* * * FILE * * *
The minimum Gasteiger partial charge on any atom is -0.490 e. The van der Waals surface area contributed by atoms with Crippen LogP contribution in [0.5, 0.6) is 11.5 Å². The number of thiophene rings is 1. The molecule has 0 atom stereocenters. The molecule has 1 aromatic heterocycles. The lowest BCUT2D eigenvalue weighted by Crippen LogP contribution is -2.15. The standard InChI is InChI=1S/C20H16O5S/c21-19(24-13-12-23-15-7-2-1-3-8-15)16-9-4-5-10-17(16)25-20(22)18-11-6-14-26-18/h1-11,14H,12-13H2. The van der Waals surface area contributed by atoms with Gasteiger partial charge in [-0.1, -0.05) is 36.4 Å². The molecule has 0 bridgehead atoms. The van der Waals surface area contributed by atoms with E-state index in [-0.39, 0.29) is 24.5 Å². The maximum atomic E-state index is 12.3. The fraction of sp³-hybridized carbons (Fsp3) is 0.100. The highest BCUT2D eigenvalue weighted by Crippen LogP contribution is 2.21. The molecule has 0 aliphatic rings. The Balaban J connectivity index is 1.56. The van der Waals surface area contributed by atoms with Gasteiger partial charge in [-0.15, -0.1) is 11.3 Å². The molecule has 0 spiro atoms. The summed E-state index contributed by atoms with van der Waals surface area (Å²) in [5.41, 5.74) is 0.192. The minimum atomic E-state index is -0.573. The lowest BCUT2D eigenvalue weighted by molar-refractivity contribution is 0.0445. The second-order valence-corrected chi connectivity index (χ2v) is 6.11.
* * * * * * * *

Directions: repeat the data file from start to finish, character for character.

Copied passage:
The minimum Gasteiger partial charge on any atom is -0.490 e. The van der Waals surface area contributed by atoms with Crippen LogP contribution in [0.5, 0.6) is 11.5 Å². The number of thiophene rings is 1. The molecule has 0 atom stereocenters. The molecule has 1 aromatic heterocycles. The lowest BCUT2D eigenvalue weighted by Crippen LogP contribution is -2.15. The standard InChI is InChI=1S/C20H16O5S/c21-19(24-13-12-23-15-7-2-1-3-8-15)16-9-4-5-10-17(16)25-20(22)18-11-6-14-26-18/h1-11,14H,12-13H2. The van der Waals surface area contributed by atoms with Gasteiger partial charge in [-0.1, -0.05) is 36.4 Å². The molecule has 0 bridgehead atoms. The van der Waals surface area contributed by atoms with E-state index in [-0.39, 0.29) is 24.5 Å². The maximum atomic E-state index is 12.3. The fraction of sp³-hybridized carbons (Fsp3) is 0.100. The highest BCUT2D eigenvalue weighted by Crippen LogP contribution is 2.21. The molecule has 0 aliphatic rings. The Balaban J connectivity index is 1.56. The van der Waals surface area contributed by atoms with Gasteiger partial charge in [-0.15, -0.1) is 11.3 Å². The molecule has 0 spiro atoms. The summed E-state index contributed by atoms with van der Waals surface area (Å²) in [5.41, 5.74) is 0.192. The minimum atomic E-state index is -0.573. The lowest BCUT2D eigenvalue weighted by molar-refractivity contribution is 0.0445. The second-order valence-corrected chi connectivity index (χ2v) is 6.11.